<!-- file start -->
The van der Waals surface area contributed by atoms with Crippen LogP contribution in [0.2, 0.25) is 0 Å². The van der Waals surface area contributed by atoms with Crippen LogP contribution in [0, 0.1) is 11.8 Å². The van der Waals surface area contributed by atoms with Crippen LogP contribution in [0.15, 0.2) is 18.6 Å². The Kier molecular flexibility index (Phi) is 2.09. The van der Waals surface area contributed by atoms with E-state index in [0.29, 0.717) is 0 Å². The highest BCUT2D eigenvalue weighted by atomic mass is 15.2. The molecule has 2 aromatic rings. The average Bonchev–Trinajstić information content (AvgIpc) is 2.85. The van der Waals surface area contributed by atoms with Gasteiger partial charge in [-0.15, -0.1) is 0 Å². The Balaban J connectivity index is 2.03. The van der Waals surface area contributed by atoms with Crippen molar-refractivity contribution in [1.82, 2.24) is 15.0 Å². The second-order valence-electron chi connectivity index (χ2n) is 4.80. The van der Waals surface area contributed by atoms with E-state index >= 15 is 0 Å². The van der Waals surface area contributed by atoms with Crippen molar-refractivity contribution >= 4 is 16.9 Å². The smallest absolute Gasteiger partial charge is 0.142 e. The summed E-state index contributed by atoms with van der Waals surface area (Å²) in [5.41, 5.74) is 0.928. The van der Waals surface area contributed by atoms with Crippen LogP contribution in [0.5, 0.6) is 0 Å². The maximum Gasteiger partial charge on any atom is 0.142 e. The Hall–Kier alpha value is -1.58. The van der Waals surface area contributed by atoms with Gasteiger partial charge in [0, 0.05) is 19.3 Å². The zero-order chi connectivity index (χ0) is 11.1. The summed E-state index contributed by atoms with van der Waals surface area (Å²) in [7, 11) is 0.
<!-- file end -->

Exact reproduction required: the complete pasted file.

The van der Waals surface area contributed by atoms with Crippen LogP contribution in [0.2, 0.25) is 0 Å². The van der Waals surface area contributed by atoms with Crippen LogP contribution in [0, 0.1) is 11.8 Å². The van der Waals surface area contributed by atoms with Crippen LogP contribution in [0.15, 0.2) is 18.6 Å². The Kier molecular flexibility index (Phi) is 2.09. The van der Waals surface area contributed by atoms with E-state index in [0.29, 0.717) is 0 Å². The highest BCUT2D eigenvalue weighted by atomic mass is 15.2. The molecule has 2 aromatic rings. The average Bonchev–Trinajstić information content (AvgIpc) is 2.85. The van der Waals surface area contributed by atoms with Gasteiger partial charge in [-0.15, -0.1) is 0 Å². The Balaban J connectivity index is 2.03. The van der Waals surface area contributed by atoms with Crippen molar-refractivity contribution in [1.82, 2.24) is 15.0 Å². The second-order valence-electron chi connectivity index (χ2n) is 4.80. The van der Waals surface area contributed by atoms with E-state index >= 15 is 0 Å². The van der Waals surface area contributed by atoms with Crippen molar-refractivity contribution >= 4 is 16.9 Å². The smallest absolute Gasteiger partial charge is 0.142 e. The summed E-state index contributed by atoms with van der Waals surface area (Å²) in [5.41, 5.74) is 0.928. The van der Waals surface area contributed by atoms with Crippen LogP contribution in [0.5, 0.6) is 0 Å². The maximum Gasteiger partial charge on any atom is 0.142 e. The Hall–Kier alpha value is -1.58. The van der Waals surface area contributed by atoms with Gasteiger partial charge in [0, 0.05) is 19.3 Å². The zero-order chi connectivity index (χ0) is 11.1. The summed E-state index contributed by atoms with van der Waals surface area (Å²) in [7, 11) is 0.